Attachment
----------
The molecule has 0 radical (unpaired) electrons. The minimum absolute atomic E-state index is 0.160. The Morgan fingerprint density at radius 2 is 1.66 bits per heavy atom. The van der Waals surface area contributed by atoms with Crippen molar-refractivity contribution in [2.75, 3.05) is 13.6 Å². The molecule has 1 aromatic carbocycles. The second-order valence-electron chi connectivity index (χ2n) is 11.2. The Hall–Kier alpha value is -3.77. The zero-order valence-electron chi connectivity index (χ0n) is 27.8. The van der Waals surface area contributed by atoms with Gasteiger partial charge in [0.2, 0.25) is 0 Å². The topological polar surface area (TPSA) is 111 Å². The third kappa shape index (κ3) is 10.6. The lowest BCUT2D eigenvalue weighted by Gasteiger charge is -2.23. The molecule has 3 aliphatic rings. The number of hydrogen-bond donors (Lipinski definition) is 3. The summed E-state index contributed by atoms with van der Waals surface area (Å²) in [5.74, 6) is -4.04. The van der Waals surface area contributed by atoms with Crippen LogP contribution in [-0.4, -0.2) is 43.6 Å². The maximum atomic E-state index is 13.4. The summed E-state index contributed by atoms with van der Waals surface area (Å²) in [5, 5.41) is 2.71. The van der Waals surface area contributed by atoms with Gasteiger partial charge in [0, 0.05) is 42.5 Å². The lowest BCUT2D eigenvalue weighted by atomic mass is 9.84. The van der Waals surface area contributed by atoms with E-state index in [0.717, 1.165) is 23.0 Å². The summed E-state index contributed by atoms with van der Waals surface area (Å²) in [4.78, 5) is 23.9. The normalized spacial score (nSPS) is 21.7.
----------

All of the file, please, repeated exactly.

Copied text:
The molecule has 0 radical (unpaired) electrons. The minimum absolute atomic E-state index is 0.160. The Morgan fingerprint density at radius 2 is 1.66 bits per heavy atom. The van der Waals surface area contributed by atoms with Crippen molar-refractivity contribution in [2.75, 3.05) is 13.6 Å². The molecule has 1 aromatic carbocycles. The second-order valence-electron chi connectivity index (χ2n) is 11.2. The Hall–Kier alpha value is -3.77. The zero-order valence-electron chi connectivity index (χ0n) is 27.8. The van der Waals surface area contributed by atoms with Gasteiger partial charge in [0.2, 0.25) is 0 Å². The topological polar surface area (TPSA) is 111 Å². The third kappa shape index (κ3) is 10.6. The lowest BCUT2D eigenvalue weighted by Gasteiger charge is -2.23. The molecule has 3 aliphatic rings. The number of hydrogen-bond donors (Lipinski definition) is 3. The summed E-state index contributed by atoms with van der Waals surface area (Å²) in [5.74, 6) is -4.04. The van der Waals surface area contributed by atoms with Crippen LogP contribution in [-0.4, -0.2) is 43.6 Å². The maximum atomic E-state index is 13.4. The summed E-state index contributed by atoms with van der Waals surface area (Å²) in [5, 5.41) is 2.71. The van der Waals surface area contributed by atoms with Gasteiger partial charge in [0, 0.05) is 42.5 Å². The lowest BCUT2D eigenvalue weighted by atomic mass is 9.84. The van der Waals surface area contributed by atoms with E-state index in [0.717, 1.165) is 23.0 Å². The summed E-state index contributed by atoms with van der Waals surface area (Å²) in [4.78, 5) is 23.9. The normalized spacial score (nSPS) is 21.7.